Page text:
There is a single specification which multiple webmail companies are implementing. The announcement lists Gmail, Yahoo Mail,, and Mail.Ru. The list is incomplete, but is a solid start.

Open source tooling can validate an AMP Email. Developers get detailed error codes including line numbers and documentation links. The tooling can be run locally as an NPM library or online:

A screenshot of the AMP Validator showing an example AMP Email error.

If a developer meets the specification, the promise is that the email will be correctly rendered in every supporting html mail client using every modern browser. The spec and the web mail implementations continue to guarantee the privacy of the user reading the email.

That’s the punchline as I see it: AMP Email is a consistent format that “just works” for developers trying to send HTML email.

There are a few other concerns that have been raised, but I feel some of them are uninformed, while others may be valid:

This is a proprietary format

The specification is open-source and is just a subset of HTML, but it is managed by the governance of the AMP Project. Also note that in effect HTML Email is a set of proprietary formats. No web mail provider supports arbitrary HTML.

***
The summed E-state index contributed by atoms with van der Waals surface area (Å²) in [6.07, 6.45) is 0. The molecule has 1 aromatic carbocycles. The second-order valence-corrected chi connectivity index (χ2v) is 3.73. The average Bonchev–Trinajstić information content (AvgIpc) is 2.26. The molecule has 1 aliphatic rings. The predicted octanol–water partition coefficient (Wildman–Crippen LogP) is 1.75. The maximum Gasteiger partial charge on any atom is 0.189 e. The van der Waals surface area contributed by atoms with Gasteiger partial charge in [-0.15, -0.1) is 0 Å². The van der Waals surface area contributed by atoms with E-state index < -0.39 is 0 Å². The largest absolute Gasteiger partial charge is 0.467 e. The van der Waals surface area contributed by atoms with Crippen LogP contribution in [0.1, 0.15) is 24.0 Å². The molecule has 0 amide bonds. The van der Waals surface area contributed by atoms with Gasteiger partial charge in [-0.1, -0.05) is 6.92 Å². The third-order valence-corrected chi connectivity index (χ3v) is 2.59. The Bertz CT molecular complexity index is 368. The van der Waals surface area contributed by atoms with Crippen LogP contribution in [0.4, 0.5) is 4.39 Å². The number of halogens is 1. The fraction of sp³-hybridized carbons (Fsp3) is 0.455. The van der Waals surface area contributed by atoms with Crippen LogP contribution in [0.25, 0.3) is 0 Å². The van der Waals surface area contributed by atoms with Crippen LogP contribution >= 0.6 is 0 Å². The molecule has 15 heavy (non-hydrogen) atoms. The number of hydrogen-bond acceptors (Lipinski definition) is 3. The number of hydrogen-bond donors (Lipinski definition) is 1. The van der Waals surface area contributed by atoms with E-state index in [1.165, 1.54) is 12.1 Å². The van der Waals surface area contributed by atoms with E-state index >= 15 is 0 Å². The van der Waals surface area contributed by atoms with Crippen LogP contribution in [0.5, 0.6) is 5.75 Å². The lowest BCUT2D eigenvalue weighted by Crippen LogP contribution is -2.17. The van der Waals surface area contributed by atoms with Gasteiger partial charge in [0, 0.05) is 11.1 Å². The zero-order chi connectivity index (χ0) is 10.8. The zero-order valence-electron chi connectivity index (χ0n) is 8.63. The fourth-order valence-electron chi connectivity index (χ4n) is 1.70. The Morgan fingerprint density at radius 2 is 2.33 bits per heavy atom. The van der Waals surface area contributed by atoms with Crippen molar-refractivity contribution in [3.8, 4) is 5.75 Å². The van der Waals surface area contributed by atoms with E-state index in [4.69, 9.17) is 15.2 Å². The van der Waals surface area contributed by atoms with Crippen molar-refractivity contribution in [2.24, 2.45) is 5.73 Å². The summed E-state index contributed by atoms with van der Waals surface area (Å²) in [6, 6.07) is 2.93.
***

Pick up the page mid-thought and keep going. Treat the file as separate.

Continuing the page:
Email should be plain text

Perhaps. There is certainly an argument to be made here. I personally suspect that users may be making the wrong dichotomy here: not that HTML email is bad, but junk email is bad and junk email tends to use HTML formatting.

Furthermore, AMP HTML Email does not change the story. No mail provider that currently does not support HTML email also does support AMP HTML email.

HTML email usage seems to be increasing. Simply bolding text or adding an image to an email makes it HTML email, which can be a better experience for most users.

AMP HTML Email still includes a text fallback mime type for users who prefer it.

Yet another format

The concern here is that since not all email clients support AMP HTML email, this effectively added 1 new mime format in each email, rather than simplified anything. This is a valid concern. However, any proposal that requires all email providers to make a simultaneous change is doomed to fail. In the long run, hopefully this simplifies and improves the state of email.

Posted by by Greg Grothaus, Software Engineer, Google